We Can’t Change the World Outside Us Without Changing the World Within Us
7:00 pm - 9:00 pm
In this online talk, Laura Nettleton will discuss the insights she’s gained from 35 years in in sustainability practice as well as the changes that cultures need to make in order to thrive. She will provide her thoughts about guidelines for that change, and she will ask the audience for their ideas as well.
Watch the Recording of Beating the Climate Crisis
COVID 19 has had shattering consequences to us as a society but is not without its gifts. We saw in the early months of the pandemic how poised the earth is to recover, mountains emerged from smoggy air and animals returned to habitats. As we careen perilously close to disaster and governments fail us, how can we feel hope?
But we are far from powerless. Awareness and education about the issues are the route out of the crisis and individuals have far greater power than we realize.
Most of us hang our hopes on technological solutions, but many technological solutions result from the same thinking that caused the crisis in the first place. Technology is only part of the answer. We need to change our relationship to nature. We abuse nature much like we abuse our bodies, not respecting the life support systems that they are.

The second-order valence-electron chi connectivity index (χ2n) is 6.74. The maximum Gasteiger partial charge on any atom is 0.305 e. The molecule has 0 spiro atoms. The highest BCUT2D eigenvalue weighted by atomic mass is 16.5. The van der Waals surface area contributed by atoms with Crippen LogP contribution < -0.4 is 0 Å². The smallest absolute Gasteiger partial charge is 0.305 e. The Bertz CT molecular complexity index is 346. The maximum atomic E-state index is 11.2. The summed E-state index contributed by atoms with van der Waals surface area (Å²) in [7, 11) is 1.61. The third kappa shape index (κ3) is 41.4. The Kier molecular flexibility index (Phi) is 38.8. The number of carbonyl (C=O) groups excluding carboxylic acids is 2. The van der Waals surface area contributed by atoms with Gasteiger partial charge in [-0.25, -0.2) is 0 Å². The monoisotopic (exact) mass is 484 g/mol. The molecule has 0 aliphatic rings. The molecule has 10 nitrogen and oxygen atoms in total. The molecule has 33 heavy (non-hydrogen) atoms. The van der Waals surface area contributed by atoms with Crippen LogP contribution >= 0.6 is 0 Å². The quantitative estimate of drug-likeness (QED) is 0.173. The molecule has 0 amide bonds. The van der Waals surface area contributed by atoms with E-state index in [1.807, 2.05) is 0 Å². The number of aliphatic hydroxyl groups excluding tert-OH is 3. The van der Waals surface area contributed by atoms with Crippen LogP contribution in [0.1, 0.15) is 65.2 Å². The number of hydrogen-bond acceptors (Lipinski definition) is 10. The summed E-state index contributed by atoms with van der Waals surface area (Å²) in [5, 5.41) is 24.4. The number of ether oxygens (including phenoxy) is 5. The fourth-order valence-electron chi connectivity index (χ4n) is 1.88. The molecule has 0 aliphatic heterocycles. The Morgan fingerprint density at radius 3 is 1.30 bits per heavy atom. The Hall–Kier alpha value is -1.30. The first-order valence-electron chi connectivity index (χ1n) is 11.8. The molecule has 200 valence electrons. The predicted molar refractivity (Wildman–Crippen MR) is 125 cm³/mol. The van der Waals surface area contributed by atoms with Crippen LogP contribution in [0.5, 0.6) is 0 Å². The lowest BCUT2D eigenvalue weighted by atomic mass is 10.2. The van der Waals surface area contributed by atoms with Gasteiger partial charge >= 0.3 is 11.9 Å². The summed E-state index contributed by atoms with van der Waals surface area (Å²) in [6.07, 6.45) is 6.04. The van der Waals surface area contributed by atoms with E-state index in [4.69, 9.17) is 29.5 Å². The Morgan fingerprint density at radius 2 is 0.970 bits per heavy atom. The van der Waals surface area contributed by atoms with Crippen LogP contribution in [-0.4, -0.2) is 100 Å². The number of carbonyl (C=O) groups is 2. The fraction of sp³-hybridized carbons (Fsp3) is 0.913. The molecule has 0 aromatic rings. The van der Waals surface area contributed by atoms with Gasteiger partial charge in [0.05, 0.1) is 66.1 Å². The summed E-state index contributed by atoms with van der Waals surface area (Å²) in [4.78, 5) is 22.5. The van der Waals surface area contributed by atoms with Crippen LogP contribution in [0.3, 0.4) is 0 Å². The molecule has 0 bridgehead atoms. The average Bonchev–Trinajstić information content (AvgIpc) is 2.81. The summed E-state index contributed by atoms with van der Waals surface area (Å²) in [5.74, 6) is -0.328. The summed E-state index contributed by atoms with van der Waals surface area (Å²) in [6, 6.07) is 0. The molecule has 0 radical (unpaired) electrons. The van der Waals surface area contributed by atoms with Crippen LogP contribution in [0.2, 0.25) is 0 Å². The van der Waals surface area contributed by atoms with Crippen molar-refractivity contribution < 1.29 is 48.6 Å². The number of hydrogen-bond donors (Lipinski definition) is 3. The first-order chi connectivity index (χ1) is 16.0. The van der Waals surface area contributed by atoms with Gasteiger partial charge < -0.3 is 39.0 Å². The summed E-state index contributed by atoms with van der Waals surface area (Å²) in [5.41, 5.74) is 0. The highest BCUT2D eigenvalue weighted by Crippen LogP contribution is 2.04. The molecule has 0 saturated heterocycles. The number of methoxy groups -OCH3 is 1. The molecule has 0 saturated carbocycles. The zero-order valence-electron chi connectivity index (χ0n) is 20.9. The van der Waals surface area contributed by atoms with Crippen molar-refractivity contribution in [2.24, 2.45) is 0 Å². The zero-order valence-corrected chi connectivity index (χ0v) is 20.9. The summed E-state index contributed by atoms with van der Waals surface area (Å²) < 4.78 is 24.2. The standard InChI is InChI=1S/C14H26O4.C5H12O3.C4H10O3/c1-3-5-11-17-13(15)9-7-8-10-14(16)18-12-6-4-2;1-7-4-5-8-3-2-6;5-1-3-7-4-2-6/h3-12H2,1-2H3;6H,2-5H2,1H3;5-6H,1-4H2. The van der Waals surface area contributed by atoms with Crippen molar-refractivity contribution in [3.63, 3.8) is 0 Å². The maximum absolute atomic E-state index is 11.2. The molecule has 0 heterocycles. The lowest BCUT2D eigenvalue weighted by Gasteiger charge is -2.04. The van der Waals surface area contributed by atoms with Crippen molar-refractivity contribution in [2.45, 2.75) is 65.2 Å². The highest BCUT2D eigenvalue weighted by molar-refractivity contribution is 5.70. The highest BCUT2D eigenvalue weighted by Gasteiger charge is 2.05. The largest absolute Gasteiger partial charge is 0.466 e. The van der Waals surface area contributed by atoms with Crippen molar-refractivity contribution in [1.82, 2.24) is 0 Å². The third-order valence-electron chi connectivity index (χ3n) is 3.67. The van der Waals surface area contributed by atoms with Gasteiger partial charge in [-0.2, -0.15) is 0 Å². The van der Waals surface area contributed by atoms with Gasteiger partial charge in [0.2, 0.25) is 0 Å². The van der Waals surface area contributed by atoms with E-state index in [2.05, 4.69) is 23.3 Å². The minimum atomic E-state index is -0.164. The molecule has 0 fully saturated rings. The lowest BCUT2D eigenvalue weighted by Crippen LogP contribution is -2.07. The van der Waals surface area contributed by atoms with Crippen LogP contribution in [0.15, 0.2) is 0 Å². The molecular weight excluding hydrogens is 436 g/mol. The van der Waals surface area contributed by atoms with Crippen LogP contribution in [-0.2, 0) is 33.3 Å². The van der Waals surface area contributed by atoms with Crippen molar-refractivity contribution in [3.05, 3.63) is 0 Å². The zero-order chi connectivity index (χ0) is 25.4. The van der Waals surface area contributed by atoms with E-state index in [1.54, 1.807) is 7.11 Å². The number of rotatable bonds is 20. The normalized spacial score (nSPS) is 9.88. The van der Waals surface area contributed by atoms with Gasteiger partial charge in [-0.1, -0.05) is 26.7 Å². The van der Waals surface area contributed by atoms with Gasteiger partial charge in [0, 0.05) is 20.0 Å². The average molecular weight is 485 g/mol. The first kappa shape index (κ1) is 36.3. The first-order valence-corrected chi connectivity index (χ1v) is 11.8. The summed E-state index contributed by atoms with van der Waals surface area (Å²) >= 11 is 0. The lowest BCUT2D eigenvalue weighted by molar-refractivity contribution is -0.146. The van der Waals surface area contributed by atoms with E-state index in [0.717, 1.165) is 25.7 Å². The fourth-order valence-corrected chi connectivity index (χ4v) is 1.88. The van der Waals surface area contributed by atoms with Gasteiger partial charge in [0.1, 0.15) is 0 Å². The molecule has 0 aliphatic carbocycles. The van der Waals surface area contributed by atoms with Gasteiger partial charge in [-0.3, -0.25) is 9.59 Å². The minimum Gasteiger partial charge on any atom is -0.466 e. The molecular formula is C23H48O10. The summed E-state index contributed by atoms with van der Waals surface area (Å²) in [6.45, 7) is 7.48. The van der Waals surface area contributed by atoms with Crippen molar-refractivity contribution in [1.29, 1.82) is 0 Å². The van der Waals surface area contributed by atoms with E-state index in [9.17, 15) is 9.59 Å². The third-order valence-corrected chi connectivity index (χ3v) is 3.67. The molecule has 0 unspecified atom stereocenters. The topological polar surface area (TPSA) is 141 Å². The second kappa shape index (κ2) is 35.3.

The root of our abuse stems from a lack of self-love. Until we change our relationship to nature and our bodies, we cannot change our culture enough to survive. The climate crisis is just one of many life-threatening crises that portend disaster for us. At the heart of all of them is our connection to nature and ourselves.
If we want to stop the crises, we must learn to stop our denial, we must change our culture and ourselves. It is an opportunity that no other generation has had. We can change education, healthcare, economies, agriculture, the workplace, and most importantly our relationship to one another. We can remake our culture…how exciting is that? We need to step out of this way of life into the next one. If we can see a better world we can do it quickly, we turned on a dime before as our collective awareness changed.
About Laura Nettleton
Laura Nettleton has practiced architecture for thirty-five years focusing on sustainability. Her projects have served low-income communities, non-profits, and underserved populations. She has written about environmental issues and worked to create awareness locally and nationally about sustainable solutions in the built environment.
The daughter of two mentally ill parents, Laura began her own awakening early in life. Having chased energy efficiency in buildings for thirty years, she only recently realized the critical intersection of her personal and professional work. She is comforted by the fact that cultures can radically change when they see their well-being in jeopardy; she worked in an office where she was the only non-smoker and was admitted to the second class at Johns Hopkins to admit women.
Laura has been working on her memoir, Being Normal is Harder Than It Looks, which she hopes to publish in the next year.